Clips of the moment began circulating online over the weekend and have since racked up millions of views – catapulting Kaunda and the curious young elephant to viral fame. The brief interaction between the reporter and the subject charmed viewers and left many in awe of Kaunda’s ability to maintain his composure throughout. The Sheldrick Wildlife Trust, a non-profit that runs the orphanage, identified the elephant like Kindani, a 4-year-old female who was rescued in April 2018.
“Baby elephant bothering a TV reporter is the best part of today,” he tweeted a Twitter user, who shared a video of the exchange that has been viewed more than 11.8 million times as of Wednesday.
For Kaunda, it all started as another day at work.
The Kenya Broadcasting Corp reporter. he was on a mission to the Sheldrick Wildlife Trust elephant orphanage, according to Kenyans.co.ke. Kenya is battling its worst drought in four decades, and local officials say extreme weather is killing 20 times more elephants than poaching. A recent report released by the country’s Ministry of Tourism and Wildlife revealed that more than a thousand animals have died due to the drought, including wildebeest, zebras, elephants and buffaloes.
Relentless drought kills hundreds of zebras, elephants, wildebeest in Kenya
Kaunda told a local Kenyan radio station that he knew he wanted to hit the orphanage where he was speaking in front of the elephants. But he was struggling to pass his report and had already tried 10 takes – which did not succeed.
“I kept my distance, but I was so focused and I didn’t even realize they were approaching,” he said.
At the start of what would become a viral moment, Kaunda, dressed in a red and navy T-shirt and jacket, can be seen standing among several red-brown elephants holding a microphone bearing the KBC logo. In the background, Kindani has his trunk draped over the back of one of the other elephants.
“Here we go,” says a faint voice off camera.
With a quick breath, Kaunda focused his gaze on the camera and began.
“They say charity begins at home,” says Kaunda, his expression serious, “and for these young orphaned elephants, this charitable foundation is what they call home.”
He briefly looks away from the camera when one of the elephants seems to push the side of his body with his head, but it does not fail. Instead, he puts a gentle hand on the elephant’s head and braces himself, apparently determined to get a usable hold.
Kindani, however, now directly behind him, seems to have other plans.
“And with increasing cases of drought, it’s up to us to be guardians of our natural world,” says Kaunda, ignoring the elephant’s trunk as he carefully examines his ear. It moves over the top of his head before moving down towards the center of his face, forcing Kaunda to close his eyes as he bravely continues to speak.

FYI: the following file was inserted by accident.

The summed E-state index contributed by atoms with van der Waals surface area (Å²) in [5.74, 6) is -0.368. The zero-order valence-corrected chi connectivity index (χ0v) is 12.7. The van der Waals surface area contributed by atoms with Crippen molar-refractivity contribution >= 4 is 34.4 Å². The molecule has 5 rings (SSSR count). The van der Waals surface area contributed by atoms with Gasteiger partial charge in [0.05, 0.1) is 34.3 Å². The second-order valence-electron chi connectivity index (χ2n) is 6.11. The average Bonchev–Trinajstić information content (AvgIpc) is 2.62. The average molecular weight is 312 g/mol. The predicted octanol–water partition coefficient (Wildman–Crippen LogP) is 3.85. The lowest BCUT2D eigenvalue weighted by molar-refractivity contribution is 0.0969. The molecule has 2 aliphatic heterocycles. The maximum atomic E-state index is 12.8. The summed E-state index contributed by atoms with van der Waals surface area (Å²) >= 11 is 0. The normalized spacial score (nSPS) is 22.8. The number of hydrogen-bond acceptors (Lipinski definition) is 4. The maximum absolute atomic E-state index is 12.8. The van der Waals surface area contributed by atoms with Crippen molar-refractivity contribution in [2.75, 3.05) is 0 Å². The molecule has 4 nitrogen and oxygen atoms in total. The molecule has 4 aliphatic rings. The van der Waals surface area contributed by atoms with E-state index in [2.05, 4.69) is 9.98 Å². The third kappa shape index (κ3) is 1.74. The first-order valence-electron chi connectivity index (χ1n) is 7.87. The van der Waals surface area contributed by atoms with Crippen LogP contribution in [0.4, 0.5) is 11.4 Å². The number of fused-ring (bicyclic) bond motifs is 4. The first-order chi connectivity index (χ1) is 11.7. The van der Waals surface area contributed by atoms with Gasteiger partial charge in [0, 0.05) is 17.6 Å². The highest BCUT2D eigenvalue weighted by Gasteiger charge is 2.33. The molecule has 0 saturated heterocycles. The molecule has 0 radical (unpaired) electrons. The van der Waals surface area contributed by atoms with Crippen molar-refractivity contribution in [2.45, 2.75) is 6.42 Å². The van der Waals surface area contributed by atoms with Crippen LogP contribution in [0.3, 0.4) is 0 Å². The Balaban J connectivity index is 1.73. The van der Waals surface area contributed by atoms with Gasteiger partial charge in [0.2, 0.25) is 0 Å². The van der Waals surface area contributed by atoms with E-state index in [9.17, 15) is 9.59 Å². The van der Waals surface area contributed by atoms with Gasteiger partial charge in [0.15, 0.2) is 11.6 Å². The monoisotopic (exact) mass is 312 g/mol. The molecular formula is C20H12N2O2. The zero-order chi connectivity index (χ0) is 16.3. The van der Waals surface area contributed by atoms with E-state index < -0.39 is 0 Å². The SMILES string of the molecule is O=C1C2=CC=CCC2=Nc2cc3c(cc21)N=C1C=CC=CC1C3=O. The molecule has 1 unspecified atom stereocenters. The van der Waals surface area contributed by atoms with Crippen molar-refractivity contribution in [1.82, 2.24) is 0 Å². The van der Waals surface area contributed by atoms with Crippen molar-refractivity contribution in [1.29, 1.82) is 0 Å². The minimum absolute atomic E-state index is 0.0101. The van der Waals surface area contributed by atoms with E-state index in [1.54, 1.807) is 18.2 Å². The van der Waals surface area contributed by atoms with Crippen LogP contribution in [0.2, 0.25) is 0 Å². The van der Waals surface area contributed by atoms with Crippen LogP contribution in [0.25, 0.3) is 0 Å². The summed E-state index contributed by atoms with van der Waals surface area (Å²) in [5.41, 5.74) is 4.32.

But when Kindani’s trunk starts to feel around his nose and mouth, the reporter gives up. Letting out a high-pitched chuckle, he ducks, letting out a laugh off camera as the elephant quickly pulls his trunk.
On social media, the interaction, which lasted less than a minute, is quickly captivating people around the world.
“Most of us would have lost our professionalism long ago!” the Sheldrick Wildlife Trust he tweeted. “An important piece related to the drought, but our orphans have seen a visitor to investigate!”
Kindani “knows exactly what he’s trying to do,” the organization said added in another tweet, responding to a Twitter user who pointed out the elephant’s eyes moments before she approached Kaunda. “The side eye is often a precursor to cheeky behavior.”
Pitted against the volunteer elephant, many viewers were impressed by Kaunda’s determination.
“I’m amazed at how long this reporter was able to keep his composure,” one person said he tweeted. “I would have started laughing at the first touch.”
Another Twitter user applaud the journalist for his “amazing professional control”.
“The reporter stopped the course until it was no longer possible to do so,” the person wrote. “I’m glad he laughed at the end, it did my heart good.”
In the interview with the Kenyan radio station, Kaunda described the trunk as “ticlish”, saying: “[I] just trying to keep my cool.”
“It actually had no smell,” he said. “I’m sure if I had a bad smell, it would have really distracted me. It wasn’t normal, but I enjoyed the experience.”
Kaunda, who calls himself a “wildlife enthusiast”, said he hopes to experience more of these encounters, adding that he aims to “get closer” to many species of animals. “So far only two remain; the lion and the leopard.”
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